My name is not on the list of people who have gone to jail for war tax resistance. But the US Justice Department did take me to federal court in the 1980s when I was working for NWTRCC. They took action presumably because I was fairly visible as a national organizer and I refused to tell them the location of my assets so they could seize resisted taxes. Ultimately the judge ruled that I did not have to cooperate with the IRS. I am looking forward this year to having another significant interaction with the IRS. As a result of the death of my father last year I will have taxable income approaching a half million dollars. I am redirecting a lot of money to local, national and international charities. Today I sent $5000 to Resist for NWTRCC and $5000 to the AJ Muste Foundation for WRL. I also sent $5000 to Give Directly a charity that gives money to the extremely poor in Africa. And just to top it off I sent $20,000 to other local and national do gooders! Right now I am just resting on my laurels. I am also directly helping a young man in Haiti get some job training and a young woman in Kenya get some trainIng so she can work on AIDS there.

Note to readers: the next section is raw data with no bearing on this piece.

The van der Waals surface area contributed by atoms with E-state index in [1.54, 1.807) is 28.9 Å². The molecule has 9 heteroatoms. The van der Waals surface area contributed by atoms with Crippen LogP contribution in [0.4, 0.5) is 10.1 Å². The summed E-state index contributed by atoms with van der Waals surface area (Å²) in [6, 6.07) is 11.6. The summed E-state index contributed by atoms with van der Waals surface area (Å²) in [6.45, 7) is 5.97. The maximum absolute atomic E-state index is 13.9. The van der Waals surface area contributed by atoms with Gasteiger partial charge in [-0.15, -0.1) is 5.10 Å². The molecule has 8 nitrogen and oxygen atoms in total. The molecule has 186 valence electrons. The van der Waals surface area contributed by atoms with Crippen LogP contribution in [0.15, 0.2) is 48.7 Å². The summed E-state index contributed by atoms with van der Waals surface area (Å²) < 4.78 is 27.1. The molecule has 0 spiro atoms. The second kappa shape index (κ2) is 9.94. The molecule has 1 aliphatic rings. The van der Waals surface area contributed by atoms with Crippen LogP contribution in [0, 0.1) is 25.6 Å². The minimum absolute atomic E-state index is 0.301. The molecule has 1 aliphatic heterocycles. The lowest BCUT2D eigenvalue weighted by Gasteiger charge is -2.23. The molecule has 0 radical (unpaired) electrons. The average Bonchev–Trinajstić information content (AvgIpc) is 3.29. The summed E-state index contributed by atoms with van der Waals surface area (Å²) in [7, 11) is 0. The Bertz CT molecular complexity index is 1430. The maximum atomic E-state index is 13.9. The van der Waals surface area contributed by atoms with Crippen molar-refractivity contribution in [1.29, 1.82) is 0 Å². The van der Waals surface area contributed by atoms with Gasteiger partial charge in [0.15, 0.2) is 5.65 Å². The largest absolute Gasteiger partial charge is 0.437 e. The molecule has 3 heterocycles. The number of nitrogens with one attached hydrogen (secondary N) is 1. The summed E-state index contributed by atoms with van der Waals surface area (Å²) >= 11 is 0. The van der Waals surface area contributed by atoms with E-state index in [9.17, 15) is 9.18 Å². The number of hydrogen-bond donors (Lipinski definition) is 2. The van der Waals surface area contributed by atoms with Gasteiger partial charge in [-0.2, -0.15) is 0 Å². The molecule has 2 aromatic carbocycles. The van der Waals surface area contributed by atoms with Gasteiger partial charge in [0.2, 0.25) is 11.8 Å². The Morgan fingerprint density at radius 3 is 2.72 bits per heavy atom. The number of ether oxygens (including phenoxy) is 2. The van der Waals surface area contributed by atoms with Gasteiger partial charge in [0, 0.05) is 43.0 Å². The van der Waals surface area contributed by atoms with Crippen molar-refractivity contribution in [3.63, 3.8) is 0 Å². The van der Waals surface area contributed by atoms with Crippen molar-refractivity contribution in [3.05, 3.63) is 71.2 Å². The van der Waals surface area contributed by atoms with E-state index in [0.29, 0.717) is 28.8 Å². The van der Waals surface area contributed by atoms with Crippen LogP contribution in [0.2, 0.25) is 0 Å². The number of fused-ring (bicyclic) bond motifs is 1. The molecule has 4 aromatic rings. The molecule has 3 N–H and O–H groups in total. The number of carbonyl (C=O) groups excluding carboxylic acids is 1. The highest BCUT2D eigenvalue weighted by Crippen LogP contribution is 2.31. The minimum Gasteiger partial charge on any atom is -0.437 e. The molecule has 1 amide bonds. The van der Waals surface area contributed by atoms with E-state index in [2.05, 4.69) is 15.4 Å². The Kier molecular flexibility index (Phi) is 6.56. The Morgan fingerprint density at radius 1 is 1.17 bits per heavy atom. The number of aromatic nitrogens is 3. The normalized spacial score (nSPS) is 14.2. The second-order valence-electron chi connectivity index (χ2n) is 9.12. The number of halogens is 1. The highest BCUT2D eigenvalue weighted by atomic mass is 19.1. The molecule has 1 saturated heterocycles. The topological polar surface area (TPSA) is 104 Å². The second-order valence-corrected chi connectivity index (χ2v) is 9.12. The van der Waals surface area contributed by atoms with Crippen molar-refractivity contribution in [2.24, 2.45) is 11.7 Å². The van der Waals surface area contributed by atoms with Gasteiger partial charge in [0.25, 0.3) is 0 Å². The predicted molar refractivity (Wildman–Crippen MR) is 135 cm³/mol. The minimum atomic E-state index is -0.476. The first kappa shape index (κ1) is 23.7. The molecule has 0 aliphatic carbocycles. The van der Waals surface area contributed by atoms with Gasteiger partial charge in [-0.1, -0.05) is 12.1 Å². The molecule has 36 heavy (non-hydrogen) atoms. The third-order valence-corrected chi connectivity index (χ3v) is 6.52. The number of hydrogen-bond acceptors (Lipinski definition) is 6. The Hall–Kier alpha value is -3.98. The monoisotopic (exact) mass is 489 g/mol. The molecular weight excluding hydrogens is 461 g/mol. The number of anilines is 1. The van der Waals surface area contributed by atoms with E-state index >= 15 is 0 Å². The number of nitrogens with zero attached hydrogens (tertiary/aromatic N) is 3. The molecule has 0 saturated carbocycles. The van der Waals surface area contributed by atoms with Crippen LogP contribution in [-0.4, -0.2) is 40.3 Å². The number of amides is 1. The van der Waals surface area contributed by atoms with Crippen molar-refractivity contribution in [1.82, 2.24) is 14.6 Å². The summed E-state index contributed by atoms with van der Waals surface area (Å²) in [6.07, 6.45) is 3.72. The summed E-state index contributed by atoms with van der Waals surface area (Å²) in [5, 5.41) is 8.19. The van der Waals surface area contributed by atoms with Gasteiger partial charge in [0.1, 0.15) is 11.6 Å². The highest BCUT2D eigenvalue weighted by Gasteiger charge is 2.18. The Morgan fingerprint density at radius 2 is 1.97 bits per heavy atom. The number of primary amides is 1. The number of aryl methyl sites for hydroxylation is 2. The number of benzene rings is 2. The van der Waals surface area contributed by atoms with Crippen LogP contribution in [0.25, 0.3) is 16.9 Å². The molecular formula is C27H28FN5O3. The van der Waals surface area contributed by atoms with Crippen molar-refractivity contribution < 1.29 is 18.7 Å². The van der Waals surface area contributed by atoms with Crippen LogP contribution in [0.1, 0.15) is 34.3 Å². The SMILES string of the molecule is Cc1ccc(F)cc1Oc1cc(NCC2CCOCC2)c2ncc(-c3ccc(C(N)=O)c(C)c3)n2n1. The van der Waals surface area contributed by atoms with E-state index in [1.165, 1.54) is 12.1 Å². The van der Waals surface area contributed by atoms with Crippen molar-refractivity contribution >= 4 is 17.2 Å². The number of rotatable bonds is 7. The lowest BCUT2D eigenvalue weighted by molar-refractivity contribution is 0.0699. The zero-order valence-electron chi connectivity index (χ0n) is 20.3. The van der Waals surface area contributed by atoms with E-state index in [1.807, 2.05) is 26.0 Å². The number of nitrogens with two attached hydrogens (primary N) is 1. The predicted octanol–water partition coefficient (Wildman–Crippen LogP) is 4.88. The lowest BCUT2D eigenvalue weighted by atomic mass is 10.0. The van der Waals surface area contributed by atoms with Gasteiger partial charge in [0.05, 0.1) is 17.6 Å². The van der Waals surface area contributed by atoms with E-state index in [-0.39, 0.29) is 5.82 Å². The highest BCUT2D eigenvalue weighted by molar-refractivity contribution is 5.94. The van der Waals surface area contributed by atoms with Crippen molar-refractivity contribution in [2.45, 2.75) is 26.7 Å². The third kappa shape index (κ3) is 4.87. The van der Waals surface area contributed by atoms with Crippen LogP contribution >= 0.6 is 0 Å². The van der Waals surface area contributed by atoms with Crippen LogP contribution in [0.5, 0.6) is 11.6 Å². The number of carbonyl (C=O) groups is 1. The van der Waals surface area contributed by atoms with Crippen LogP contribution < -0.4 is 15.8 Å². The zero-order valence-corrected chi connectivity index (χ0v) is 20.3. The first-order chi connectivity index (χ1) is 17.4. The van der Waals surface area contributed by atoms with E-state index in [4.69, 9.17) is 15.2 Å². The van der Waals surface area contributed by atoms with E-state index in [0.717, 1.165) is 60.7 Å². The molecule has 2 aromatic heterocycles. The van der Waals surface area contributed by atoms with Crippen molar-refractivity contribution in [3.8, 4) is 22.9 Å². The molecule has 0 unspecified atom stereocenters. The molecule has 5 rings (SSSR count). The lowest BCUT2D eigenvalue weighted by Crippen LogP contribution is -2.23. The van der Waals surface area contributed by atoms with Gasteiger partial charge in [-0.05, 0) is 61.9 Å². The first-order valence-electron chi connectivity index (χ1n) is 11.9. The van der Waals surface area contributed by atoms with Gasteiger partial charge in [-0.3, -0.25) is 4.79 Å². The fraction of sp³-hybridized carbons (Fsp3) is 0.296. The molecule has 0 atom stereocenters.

1. Matthew Hoh says:

      Bravo Larry! You are a hero and an inspiration to me brother!

  2. Donald D. Kaufman says:

    Thanks, Erica, for keeping me in the loop!.
    It is obviously good information for everyone to know. I have the impression that most of this is included in either the Handbooks or in the 8 booklets (practicals) which have been published.

    WHOLLY, HOLEY, HOLY by Melvin D. Schmidt is a newly published booklet which contains some gems on war tax resistance, including a World War I veteran’s testimony in Halstead, Kansas (see pages 145-146).
    His name was Andrew Pjesky. Also note the reference to Harry Diener’s witness against WWI on the farm.
    The author writes candidly. Book is published by the Mennonite Press(2016) in Newton, KS. 67114. It retails for $22.95 but can be secured from the author for $15 plus shipping($19.68). Call: 301-277-1362.